French Ford T "Torpedo"

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Model T Ford Forum: Forum 2016: French Ford T "Torpedo"
Top of pagePrevious messageNext messageBottom of page Link to this message  By Ian Dean on Wednesday, February 24, 2016 - 05:48 am:

I found this old postcard photo of a Ford Model T with bodywork made by a firm called PRIVAT at Dijon on France. I have never heard of this company before, any ideas? Probably about 1920, what do you think? Why the disc wheels?


Top of pagePrevious messageNext messageBottom of page Link to this message  By Andrew Benoit on Wednesday, February 24, 2016 - 06:22 am:

CARROSSERIE AUTOMOBILE DE LUXE ALBERT PRIVAT DIJON

I think this is one of their bodies on the CID Baby. It says Prival but I think that is a typo (first web link).

http://www.bienpublic.com/grand-dijon/2012/10/07/une-fois-deux-fois-adjuge

http://www.thornleykelham.com/gallery/1913-baby-c-i-d/

https://commons.m.wikimedia.org/wiki/File:1913_CID_Baby_-_Right.jpg

(Message edited by Ab4875 on February 24, 2016)


Top of pagePrevious messageNext messageBottom of page Link to this message  By Ian Dean on Wednesday, February 24, 2016 - 06:51 am:

Hi Monsieur Benoit
I have looked at your pictures of the CID "Baby" and I am not convinced. I am sure the car is a Ford T chassis with locally built body.


Top of pagePrevious messageNext messageBottom of page Link to this message  By Andrew Benoit on Wednesday, February 24, 2016 - 07:21 am:

Hi Ian,

Sorry, I didn't mean to say the car in the postcard was a CID Baby. I was just posting the Baby pics as another example of their work.

As a carrossier (coach builder) they would have built bodies for many different makes of car.

Andrew











(Message edited by Ab4875 on February 24, 2016)


Top of pagePrevious messageNext messageBottom of page Link to this message  By Ian Dean on Wednesday, February 24, 2016 - 07:25 am:

Hi Andrew,
Sorry I got that wrong, Thank you for all the other photo's of their work. Very interesting.


Top of pagePrevious messageNext messageBottom of page Link to this message  By Andrew Benoit on Wednesday, February 24, 2016 - 07:42 am:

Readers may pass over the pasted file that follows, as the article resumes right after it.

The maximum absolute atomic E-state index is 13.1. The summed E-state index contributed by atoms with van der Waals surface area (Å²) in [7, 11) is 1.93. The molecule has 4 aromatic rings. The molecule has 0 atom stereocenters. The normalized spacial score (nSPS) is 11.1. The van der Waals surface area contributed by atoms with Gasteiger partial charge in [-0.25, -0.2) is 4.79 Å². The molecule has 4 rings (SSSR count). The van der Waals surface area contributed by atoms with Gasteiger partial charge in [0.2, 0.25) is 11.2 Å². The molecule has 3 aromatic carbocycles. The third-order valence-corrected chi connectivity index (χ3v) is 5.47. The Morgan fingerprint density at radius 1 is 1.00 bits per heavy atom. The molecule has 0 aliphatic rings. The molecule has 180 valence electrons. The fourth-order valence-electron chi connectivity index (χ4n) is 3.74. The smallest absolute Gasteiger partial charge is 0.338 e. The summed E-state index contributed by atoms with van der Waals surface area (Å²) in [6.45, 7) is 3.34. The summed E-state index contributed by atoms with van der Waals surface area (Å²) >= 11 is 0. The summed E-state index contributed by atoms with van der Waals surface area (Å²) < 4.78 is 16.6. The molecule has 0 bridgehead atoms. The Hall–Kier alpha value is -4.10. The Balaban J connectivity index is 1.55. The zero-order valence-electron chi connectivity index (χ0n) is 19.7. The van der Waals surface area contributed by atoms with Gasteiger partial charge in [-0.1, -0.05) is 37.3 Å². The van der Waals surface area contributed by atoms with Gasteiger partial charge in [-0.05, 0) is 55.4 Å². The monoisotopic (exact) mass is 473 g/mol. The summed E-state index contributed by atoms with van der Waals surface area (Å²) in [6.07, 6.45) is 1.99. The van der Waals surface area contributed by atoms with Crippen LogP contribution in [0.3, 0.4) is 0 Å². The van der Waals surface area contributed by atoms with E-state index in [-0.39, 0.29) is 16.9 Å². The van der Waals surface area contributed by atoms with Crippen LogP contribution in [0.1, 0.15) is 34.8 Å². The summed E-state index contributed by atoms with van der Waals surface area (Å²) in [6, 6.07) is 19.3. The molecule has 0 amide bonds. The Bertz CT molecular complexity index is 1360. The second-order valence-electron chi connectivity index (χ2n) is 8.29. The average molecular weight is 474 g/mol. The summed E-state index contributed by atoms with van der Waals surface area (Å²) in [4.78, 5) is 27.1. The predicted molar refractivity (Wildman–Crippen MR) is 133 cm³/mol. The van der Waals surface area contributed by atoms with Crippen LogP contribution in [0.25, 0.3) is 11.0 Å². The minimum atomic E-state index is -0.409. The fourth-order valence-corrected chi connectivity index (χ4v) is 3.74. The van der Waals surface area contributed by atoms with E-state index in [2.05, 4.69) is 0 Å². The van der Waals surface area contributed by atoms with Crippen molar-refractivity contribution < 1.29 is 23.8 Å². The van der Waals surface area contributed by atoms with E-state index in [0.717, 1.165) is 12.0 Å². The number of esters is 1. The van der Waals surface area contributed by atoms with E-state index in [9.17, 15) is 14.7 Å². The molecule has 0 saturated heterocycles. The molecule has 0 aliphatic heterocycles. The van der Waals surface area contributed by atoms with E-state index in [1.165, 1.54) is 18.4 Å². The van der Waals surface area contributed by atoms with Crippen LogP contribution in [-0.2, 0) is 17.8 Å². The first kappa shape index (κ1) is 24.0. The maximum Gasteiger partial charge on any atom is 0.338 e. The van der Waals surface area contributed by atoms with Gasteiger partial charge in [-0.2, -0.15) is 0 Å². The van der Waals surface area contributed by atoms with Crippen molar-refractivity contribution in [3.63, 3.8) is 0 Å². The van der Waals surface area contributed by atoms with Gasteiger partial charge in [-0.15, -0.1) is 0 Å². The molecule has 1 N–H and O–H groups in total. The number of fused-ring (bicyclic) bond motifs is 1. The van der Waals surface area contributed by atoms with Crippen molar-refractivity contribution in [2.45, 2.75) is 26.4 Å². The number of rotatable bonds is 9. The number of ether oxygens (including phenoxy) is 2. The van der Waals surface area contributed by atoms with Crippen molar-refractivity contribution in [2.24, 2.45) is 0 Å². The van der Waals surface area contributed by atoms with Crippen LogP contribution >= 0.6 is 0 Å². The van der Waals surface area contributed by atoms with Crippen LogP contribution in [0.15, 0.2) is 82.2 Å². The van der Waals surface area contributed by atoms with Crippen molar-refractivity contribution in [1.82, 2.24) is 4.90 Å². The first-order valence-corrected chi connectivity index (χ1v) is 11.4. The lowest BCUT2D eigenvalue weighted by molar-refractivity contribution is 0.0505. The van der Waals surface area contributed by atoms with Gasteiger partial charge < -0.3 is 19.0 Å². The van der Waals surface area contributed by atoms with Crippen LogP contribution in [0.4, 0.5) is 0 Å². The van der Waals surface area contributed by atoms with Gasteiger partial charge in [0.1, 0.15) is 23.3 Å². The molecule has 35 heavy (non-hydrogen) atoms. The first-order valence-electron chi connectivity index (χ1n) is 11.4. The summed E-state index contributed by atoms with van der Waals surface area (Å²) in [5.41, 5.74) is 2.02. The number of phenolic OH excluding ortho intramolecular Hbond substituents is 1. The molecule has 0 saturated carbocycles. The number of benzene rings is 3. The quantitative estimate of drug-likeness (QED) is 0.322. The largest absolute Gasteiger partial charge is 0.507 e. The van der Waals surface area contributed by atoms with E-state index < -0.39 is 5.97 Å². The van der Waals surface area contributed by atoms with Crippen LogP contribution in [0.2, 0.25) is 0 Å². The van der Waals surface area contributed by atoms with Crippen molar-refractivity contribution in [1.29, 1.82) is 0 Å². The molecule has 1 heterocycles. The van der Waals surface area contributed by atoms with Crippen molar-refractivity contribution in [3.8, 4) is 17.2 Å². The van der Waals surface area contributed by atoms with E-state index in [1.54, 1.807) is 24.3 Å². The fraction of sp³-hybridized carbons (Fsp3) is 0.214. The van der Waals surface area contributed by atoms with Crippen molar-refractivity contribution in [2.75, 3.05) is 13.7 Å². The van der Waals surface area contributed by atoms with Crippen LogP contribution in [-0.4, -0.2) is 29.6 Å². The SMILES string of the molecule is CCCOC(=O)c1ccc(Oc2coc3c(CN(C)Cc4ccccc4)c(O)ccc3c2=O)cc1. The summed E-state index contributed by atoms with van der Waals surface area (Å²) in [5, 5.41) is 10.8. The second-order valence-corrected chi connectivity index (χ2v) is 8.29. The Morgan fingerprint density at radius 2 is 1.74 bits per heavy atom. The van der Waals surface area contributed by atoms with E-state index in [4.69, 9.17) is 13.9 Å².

Ian,

Here is a bit more info I found. It looks like he did specialise in Ford Model T's.

http://dijon1900.blogspot.com.au/2010/07/privat-carrossier.html

Andrew


Top of pagePrevious messageNext messageBottom of page Link to this message  By Steve Tomaso - Longbranch,WA on Wednesday, February 24, 2016 - 08:13 am:

All are Michelin Disc wheels with the exception of the large light colored dual cowl phaeton & the 1 Ton - Michelin must have been a large supplier in Europe ! I still need 1 wheel for a spare - anyone !!!


Top of pagePrevious messageNext messageBottom of page Link to this message  By Steve Tomaso - Longbranch,WA on Wednesday, February 24, 2016 - 08:15 am:

Maybe those are Michelin on the phaeton - just larger - they're "offset" with the tube stem inboard.


Top of pagePrevious messageNext messageBottom of page Link to this message  By Wayne Sheldon, Grass Valley, CA on Wednesday, February 24, 2016 - 04:19 pm:

Steel disc wheels were very common on European (and particularly French) cars, and going way back. Probably this is due to a lack of adequate supplies of strong enough and resilient enough woods for wheel spokes in that part of the world. Once discs became common in local production, they would also be favored for style and familiarity reasons even on imports.
There are only a few (maybe a dozen?) woods the world over that are really adequate for wood spoke wheels and automobile speeds. Wood wheels were used in the USA for so long because the USA had a large supply of Hickory, one of the fastest growing of the strong enough woods. Certain ironwood and osage (orange osage for one) are also said to be good woods for wheel spokes.
Hardness is only one factor necessary for wheel spokes. Oak is a very hard and very strong wood, but should not be used in wheels for cars or trucks to be driven faster than about 20 mph (there are also factors of length and diameter that must be taken into account). As hard as the wood is, oak also tends to be brittle. As speed goes up, the shock to the wheel goes up exponentially. So while oak may be fine for slow early trucks or trailers, and even a few early cars, popcorn wagons, etc, it should never be used for a car as fast as a model T.

Great pictures of some really neat looking cars!
Thanks all.
Drive carefully, and enjoy, W2


Top of pagePrevious messageNext messageBottom of page Link to this message  By John P. Steele, Montana on Sunday, February 28, 2016 - 11:24 pm:

Steve saw all those Michelins and immediately thought of you.


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